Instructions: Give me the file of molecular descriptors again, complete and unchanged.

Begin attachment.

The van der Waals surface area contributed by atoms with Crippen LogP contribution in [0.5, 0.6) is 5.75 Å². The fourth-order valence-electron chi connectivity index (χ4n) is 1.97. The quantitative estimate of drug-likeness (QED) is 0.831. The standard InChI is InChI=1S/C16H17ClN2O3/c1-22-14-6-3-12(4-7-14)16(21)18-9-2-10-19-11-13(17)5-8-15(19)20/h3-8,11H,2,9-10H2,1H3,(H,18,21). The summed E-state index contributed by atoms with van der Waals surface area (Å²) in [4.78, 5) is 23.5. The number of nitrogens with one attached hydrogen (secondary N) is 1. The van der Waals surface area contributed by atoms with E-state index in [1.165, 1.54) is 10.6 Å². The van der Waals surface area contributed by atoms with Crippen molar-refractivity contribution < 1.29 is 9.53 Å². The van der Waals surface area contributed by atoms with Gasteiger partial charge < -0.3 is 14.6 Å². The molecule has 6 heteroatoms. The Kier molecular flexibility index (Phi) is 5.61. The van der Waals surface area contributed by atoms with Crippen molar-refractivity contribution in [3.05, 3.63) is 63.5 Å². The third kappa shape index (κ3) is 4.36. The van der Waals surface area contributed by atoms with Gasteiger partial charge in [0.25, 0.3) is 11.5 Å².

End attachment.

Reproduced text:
The van der Waals surface area contributed by atoms with Crippen LogP contribution in [0.5, 0.6) is 5.75 Å². The fourth-order valence-electron chi connectivity index (χ4n) is 1.97. The quantitative estimate of drug-likeness (QED) is 0.831. The standard InChI is InChI=1S/C16H17ClN2O3/c1-22-14-6-3-12(4-7-14)16(21)18-9-2-10-19-11-13(17)5-8-15(19)20/h3-8,11H,2,9-10H2,1H3,(H,18,21). The summed E-state index contributed by atoms with van der Waals surface area (Å²) in [4.78, 5) is 23.5. The number of nitrogens with one attached hydrogen (secondary N) is 1. The van der Waals surface area contributed by atoms with E-state index in [1.165, 1.54) is 10.6 Å². The van der Waals surface area contributed by atoms with Crippen molar-refractivity contribution < 1.29 is 9.53 Å². The van der Waals surface area contributed by atoms with Gasteiger partial charge < -0.3 is 14.6 Å². The molecule has 6 heteroatoms. The Kier molecular flexibility index (Phi) is 5.61. The van der Waals surface area contributed by atoms with Crippen molar-refractivity contribution in [3.05, 3.63) is 63.5 Å². The third kappa shape index (κ3) is 4.36. The van der Waals surface area contributed by atoms with Gasteiger partial charge in [0.25, 0.3) is 11.5 Å².